Etch, restaurant review, Brighton: Casual fine dining from a MasterChef winner

A bracing and intimate new Sussex restaurant by a former MasterChef winner defies the stuffy associations that come with fine dining, tasting courses and wine flights

Don Connigale
Friday 02 June 2017 15:31 BST
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Etching a point: a guided journey through some exotic and rarely visited epicurean byways
Etching a point: a guided journey through some exotic and rarely visited epicurean byways (Photographs: Julia Claxton)

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Louise Thomas

Louise Thomas

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Unsurprisingly, the first restaurant by the winner of 2013's MasterChef: The Professionals has been the subject of anticipation and curiosity far beyond the sedate stretch of near-seafront Hove on which it recently opened. More surprising, now that Steven Edwards has it up and running, is how pleasingly unstuffy and fun it makes fine dining feel. The place is small and intimate – just 36 covers – with retro decor, warm lighting, dark-hued walls, informally dressed diners, a relaxed background hubbub of conversation and a lack both of tablecloths and pretension. There is an open kitchen (fear not, no shouty swear fest) and friendly, engaging staff – including the amiable Edwards himself when free – circulate in the background, enough not to be cloying, and in the foreground, enough to be on hand and approachable.

And a good thing too. The menu paints, as you'd expect given the chef's pedigree, from an innovative palette of ingredients and techniques, so to have waiting staff who can talk knowledgeably and affably through each course, each element and its provenance is enhancing. Edwards works with a small team who together have weekly tasting sessions of the entire menu – nice work if you can get it – so servers speak from experience, not script. They also guide through the thoughtfully curated wine flight (well recommended) and how each glass matches the course it accompanies. Appreciation of food and wine pairing – indeed, of food and wine per se – being a matter partly of pure sensory experience, partly of expectation, suggestion, presentation and, let’s be honest, placebo, such tasting notes only enrich the trip. Don't fight it, feel it.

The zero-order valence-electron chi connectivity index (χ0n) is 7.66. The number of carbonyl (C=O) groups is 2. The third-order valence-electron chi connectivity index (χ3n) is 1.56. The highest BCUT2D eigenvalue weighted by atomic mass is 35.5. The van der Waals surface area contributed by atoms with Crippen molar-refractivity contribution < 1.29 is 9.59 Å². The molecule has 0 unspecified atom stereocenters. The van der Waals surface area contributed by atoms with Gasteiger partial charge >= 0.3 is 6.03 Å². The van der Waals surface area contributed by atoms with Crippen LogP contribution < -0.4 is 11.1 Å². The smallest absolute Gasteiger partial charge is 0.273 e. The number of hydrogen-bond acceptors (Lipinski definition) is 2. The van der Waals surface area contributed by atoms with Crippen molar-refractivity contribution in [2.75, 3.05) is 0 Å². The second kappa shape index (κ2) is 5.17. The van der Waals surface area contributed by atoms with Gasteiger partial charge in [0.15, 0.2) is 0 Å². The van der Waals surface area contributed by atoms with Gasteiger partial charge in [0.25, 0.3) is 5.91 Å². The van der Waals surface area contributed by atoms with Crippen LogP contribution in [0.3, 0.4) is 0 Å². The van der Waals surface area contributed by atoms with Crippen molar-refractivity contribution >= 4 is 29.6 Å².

Of course, it's the food that matters. Etch offers a six- or eight-course tasting menu, think of it as a guided journey through some exotic and rarely visited epicurean byways, one that changes weekly depending on season and collaboration with local Sussex suppliers. Each course is etched (ah, got it) in the menu in just two words ("mackerel . lettuce"; "carrot . asparagus"), which is so en vogue but also, Edwards explains, allows for daily flexibility; he is not bound by text and can tweak ingredients, preparation and presentation, so optimising ever-varying seasonal produce. The result is, it must be said, impressive.

Mackerel lettuce: blow-torched lettuce, seared mackerel, pancetta, beer battered white bait, garlic mayo and Twineham Grange snow
Mackerel lettuce: blow-torched lettuce, seared mackerel, pancetta, beer battered white bait, garlic mayo and Twineham Grange snow (Julia Claxton)